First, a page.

US public sector funds spend less than half the time and resources on risk management than the average of their global peers according to a survey of 58 funds by Canadian-based CEM Benchmarking.
The qualitative Global Investment Risk Management and Practices report looked at the range of practices in risk management across funds in 14 countries including the US, Canada, Netherlands, Norway, Sweden, Denmark, Finland, Australia and New Zealand with $1.8 trillion in total assets.
The Dutch funds were the most formal in their measurement of risk.
According to Terrie Miller, chief operating officer of CEM Benchmarking, after adjusting for size the average number of people dedicated to risk management for US public funds is just half the global average.
US public funds are also the funds that are least likely to measure surplus risk.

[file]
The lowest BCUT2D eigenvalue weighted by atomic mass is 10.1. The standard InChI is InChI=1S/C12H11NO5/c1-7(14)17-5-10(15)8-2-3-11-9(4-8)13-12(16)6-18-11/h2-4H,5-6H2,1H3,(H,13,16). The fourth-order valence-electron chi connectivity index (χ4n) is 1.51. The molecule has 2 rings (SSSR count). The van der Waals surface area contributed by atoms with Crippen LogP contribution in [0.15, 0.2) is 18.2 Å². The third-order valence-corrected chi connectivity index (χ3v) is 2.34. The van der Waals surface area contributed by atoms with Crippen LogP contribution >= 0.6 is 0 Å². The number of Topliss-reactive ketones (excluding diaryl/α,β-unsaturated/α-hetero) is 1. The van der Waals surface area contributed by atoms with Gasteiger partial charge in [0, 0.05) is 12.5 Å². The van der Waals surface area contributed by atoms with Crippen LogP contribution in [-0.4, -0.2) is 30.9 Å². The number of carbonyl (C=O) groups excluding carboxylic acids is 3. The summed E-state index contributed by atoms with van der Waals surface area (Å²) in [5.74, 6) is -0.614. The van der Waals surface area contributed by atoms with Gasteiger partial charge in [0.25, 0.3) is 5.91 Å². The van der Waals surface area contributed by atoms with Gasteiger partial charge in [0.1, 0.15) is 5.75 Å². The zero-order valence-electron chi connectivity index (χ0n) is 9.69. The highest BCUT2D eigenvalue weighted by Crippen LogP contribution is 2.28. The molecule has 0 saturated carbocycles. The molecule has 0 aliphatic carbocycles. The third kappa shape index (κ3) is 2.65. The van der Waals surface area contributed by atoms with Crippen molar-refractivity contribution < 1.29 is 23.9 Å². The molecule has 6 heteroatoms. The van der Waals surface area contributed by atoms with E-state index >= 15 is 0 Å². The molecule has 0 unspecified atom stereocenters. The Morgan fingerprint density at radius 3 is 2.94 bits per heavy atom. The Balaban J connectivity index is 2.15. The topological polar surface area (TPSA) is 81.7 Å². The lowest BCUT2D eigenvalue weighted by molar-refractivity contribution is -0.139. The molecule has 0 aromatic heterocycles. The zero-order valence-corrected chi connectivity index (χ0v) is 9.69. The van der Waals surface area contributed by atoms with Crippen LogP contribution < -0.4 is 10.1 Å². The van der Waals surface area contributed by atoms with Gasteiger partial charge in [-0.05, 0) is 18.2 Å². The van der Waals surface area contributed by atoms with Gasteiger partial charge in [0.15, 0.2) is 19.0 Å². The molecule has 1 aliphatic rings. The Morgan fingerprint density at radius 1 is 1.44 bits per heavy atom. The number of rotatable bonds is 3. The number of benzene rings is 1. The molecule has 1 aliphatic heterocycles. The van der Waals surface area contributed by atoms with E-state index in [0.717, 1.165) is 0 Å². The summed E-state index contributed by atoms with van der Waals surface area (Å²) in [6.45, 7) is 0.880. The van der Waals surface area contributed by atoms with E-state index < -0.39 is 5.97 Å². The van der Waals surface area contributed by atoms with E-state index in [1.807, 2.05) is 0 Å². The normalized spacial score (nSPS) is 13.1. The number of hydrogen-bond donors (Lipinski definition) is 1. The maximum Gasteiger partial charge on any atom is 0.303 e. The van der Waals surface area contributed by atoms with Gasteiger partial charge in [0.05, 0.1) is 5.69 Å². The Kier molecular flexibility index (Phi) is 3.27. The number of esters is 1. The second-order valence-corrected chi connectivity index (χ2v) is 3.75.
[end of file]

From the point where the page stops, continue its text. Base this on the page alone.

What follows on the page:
The report looked at the investment risks monitored, frequency of monitoring, the beliefs and regulations that affect what is monitored, and governance practices and organisational structure.
Across all of the funds the average number of people dedicated to risk measurement and management is 4.7, with 52 per cent of those set up as a separate risk group.
The survey measured three types of risk and found 88 per cent of funds measured active management risk, volatility or tracking error; 28 per cent of funds measured absolute risk, or the pure volatility of returns; 48 per cent measured surplus risk, and 7 per cent did not measure anything.
Two-thirds of the funds surveyed have a board-level approved risk for total fund and of those there are various levels of risk approval by the board.
About 5 per cent of funds have the board approving risk at the individual portfolio level; 38 per cent have board approval at the asset class level while 45 per cent only approve the total fund level of risk.
Of the funds surveyed, 32 were public funds, 20 were corporates and six had no liabilities.